The Tropospheric Emissions: Monitoring of Pollution (TEMPO) instrument, designed and built by Ball Aerospace for NASA, has completed spectrometer testing and verification.
TEMPO was selected by NASA as the first Earth Venture-Instrument to provide hourly measurements of air quality across North America. This instrument will make precise measurements of the key constituents of air pollution, including nitrogen dioxide, ozone, sulfur dioxide and atmospheric aerosols that have the greatest impact on human health and agriculture productivity.
"The completion of characterization and calibration of the TEMPO spectrometer is a critical milestone in the development of our fundamental atmospheric pollution mission, which is a result of collaboration among Ball Aerospace, NASA's Langley Research Center, and the Smithsonian Astrophysical Observatory" said Kelly Chance, TEMPO Principal Investigator, Smithsonian Astrophysical Observatory. "Together, we are all looking forward to the next steps on the way to providing hourly atmospheric pollution measurements for greater North America."
Data from TEMPO will provide chemical weather maps of air pollutants that can be overlaid onto a map of the continental United States. TEMPO is expected to improve air quality prediction accuracy by 50 percent and improve daylight measurements of atmospheric pollutants across the nation. This instrument will enable high-confidence forecasts of poor air quality events so vulnerable citizens such as asthma sufferers, the elderly and young children can take proper precautions, and aid farmers in making decisions to maximize crop yields.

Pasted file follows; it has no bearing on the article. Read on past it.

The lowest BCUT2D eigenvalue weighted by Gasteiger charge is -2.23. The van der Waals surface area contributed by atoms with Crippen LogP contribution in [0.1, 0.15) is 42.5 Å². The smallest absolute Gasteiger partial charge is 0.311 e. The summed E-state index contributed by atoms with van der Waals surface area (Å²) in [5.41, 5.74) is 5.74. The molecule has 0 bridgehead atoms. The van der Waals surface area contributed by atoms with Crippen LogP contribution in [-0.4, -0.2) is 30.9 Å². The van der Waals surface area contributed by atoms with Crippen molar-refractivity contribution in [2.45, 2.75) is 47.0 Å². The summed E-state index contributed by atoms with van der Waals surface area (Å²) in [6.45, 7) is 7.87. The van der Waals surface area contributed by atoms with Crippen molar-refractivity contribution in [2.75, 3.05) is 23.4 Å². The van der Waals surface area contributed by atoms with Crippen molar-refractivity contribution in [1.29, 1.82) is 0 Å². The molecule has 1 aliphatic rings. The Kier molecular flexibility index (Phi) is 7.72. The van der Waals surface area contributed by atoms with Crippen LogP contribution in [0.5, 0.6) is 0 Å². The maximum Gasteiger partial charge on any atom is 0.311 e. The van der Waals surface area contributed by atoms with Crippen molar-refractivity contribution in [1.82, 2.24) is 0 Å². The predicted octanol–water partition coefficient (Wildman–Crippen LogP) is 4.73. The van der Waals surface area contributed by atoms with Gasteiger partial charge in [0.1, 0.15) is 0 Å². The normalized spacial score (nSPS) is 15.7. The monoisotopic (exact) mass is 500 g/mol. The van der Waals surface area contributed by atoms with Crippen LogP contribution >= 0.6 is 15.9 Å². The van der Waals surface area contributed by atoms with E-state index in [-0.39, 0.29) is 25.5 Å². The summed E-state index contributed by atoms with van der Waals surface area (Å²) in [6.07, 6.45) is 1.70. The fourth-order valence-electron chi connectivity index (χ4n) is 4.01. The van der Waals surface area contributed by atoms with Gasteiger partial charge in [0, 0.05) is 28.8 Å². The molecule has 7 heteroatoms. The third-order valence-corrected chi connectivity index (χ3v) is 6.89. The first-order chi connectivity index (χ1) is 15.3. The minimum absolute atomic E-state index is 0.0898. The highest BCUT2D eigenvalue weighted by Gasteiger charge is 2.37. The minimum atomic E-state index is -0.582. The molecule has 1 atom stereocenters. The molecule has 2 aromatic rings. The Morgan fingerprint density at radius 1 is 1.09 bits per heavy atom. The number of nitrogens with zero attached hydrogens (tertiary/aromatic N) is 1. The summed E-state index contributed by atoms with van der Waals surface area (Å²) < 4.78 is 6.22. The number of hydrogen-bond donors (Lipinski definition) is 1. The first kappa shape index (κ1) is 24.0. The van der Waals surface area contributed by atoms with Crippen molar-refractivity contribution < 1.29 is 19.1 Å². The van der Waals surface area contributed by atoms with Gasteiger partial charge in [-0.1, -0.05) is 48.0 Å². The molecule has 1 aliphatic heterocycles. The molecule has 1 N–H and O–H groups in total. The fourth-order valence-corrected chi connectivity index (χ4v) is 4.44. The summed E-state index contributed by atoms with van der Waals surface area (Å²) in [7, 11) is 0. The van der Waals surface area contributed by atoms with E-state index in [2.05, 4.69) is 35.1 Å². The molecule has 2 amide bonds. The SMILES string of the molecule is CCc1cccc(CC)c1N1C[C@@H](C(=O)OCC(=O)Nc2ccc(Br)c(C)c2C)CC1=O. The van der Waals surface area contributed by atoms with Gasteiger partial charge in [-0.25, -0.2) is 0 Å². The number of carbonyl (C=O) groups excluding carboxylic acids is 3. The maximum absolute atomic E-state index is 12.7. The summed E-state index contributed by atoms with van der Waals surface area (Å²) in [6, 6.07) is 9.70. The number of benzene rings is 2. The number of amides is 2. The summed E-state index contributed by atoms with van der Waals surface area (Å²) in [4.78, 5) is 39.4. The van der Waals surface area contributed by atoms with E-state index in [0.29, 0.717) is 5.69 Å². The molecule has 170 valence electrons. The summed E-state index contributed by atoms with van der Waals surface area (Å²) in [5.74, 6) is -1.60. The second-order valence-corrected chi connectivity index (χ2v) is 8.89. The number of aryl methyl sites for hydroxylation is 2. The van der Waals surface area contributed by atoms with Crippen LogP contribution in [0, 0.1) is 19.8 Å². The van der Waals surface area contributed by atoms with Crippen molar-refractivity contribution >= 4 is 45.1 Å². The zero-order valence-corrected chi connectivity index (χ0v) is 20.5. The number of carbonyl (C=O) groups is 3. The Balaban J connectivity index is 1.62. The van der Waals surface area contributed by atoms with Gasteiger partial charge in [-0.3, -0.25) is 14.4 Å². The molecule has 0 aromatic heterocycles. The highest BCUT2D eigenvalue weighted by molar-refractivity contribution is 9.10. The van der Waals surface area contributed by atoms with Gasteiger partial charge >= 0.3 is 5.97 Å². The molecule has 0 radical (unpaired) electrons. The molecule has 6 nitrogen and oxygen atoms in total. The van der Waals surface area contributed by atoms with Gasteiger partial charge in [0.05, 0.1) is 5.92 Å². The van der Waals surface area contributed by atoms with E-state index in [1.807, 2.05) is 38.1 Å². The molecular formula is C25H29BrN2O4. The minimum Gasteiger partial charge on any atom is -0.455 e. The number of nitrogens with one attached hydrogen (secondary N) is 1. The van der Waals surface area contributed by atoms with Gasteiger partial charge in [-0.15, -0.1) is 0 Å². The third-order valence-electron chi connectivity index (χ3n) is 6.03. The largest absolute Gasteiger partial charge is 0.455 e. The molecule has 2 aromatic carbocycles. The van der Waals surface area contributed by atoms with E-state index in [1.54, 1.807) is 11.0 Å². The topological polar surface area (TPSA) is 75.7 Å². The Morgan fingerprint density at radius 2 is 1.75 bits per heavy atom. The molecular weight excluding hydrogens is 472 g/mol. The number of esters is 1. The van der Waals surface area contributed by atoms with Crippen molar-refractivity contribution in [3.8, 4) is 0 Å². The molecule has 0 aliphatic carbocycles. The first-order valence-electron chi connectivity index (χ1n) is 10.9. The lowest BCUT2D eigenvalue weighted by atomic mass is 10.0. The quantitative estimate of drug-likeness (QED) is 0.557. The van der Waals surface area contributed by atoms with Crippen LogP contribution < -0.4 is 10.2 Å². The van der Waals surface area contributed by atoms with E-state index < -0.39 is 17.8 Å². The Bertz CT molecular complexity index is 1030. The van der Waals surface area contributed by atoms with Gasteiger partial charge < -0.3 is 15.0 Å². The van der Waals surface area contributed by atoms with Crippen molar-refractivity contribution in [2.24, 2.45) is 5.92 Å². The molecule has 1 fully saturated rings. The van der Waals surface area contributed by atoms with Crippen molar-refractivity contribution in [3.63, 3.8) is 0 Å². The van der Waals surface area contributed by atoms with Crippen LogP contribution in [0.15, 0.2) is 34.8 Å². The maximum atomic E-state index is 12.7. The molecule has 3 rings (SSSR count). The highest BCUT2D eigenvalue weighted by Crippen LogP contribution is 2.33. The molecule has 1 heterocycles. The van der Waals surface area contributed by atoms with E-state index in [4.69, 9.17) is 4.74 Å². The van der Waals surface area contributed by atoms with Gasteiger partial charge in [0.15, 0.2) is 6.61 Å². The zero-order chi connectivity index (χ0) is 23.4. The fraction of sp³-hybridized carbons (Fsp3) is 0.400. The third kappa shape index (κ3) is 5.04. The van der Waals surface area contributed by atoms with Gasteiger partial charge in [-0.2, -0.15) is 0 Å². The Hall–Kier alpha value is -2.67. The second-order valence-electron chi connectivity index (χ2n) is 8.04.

"Ball is leveraging our over 40-year heritage in Earth-observing instruments to partner with NASA and the Smithsonian Astrophysical Observatory on TEMPO," said Jim Oschmann, Vice President and General Manager for Civil Space, Ball Aerospace. "This instrument provides significant advances in our ability to measure and understand major air pollutants, and it demonstrates an innovative and low cost approach to space-based, science-driven missions that broaden our understanding of the Earth system."
TEMPO will leverage the Air Force's Hosted Payloads Solutions (HoPS) contract, a service the Air Force uses to match payloads with commercial hosts, such as communications satellites that will fly in geostationary orbits. NASA Langley, located in Hampton, Virginia, manages the TEMPO Mission and will procure the spacecraft host. The launch date is yet to be determined.
TEMPO continues NASA's tradition of developing missions that expand our knowledge of Earth system science and providing societal benefits to the Earth's citizens. TEMPO will significantly enhance the study of air quality and better measure its impact on humans and agricultural production.